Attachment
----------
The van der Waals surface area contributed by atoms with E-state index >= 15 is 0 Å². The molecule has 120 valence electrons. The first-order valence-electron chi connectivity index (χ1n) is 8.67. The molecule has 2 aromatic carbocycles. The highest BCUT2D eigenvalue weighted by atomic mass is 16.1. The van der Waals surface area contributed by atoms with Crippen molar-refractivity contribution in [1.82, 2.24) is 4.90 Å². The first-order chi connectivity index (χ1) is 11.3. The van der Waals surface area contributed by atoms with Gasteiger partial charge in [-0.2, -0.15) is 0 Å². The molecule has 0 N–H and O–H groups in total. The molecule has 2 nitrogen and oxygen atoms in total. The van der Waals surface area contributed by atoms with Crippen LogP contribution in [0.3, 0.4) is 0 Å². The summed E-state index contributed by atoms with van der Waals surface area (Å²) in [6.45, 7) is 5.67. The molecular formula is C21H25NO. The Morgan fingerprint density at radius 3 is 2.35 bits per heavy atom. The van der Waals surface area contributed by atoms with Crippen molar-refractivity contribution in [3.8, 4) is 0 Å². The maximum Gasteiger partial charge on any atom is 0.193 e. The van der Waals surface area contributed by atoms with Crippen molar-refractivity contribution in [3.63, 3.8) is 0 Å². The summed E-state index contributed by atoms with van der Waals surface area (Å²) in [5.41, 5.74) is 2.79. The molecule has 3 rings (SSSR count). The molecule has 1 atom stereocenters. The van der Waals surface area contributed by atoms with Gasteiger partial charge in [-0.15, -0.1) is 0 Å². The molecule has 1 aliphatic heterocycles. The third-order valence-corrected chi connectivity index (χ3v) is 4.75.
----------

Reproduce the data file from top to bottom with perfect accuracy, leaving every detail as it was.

The van der Waals surface area contributed by atoms with E-state index >= 15 is 0 Å². The molecule has 120 valence electrons. The first-order valence-electron chi connectivity index (χ1n) is 8.67. The molecule has 2 aromatic carbocycles. The highest BCUT2D eigenvalue weighted by atomic mass is 16.1. The van der Waals surface area contributed by atoms with Crippen molar-refractivity contribution in [1.82, 2.24) is 4.90 Å². The first-order chi connectivity index (χ1) is 11.3. The van der Waals surface area contributed by atoms with Gasteiger partial charge in [-0.2, -0.15) is 0 Å². The molecule has 0 N–H and O–H groups in total. The molecule has 2 nitrogen and oxygen atoms in total. The van der Waals surface area contributed by atoms with Crippen LogP contribution in [0.3, 0.4) is 0 Å². The summed E-state index contributed by atoms with van der Waals surface area (Å²) in [6.45, 7) is 5.67. The molecular formula is C21H25NO. The Morgan fingerprint density at radius 3 is 2.35 bits per heavy atom. The van der Waals surface area contributed by atoms with Crippen molar-refractivity contribution in [3.8, 4) is 0 Å². The maximum Gasteiger partial charge on any atom is 0.193 e. The van der Waals surface area contributed by atoms with Crippen molar-refractivity contribution in [3.63, 3.8) is 0 Å². The summed E-state index contributed by atoms with van der Waals surface area (Å²) in [5.41, 5.74) is 2.79. The molecule has 3 rings (SSSR count). The molecule has 1 atom stereocenters. The van der Waals surface area contributed by atoms with Gasteiger partial charge in [-0.15, -0.1) is 0 Å². The molecule has 1 aliphatic heterocycles. The third-order valence-corrected chi connectivity index (χ3v) is 4.75.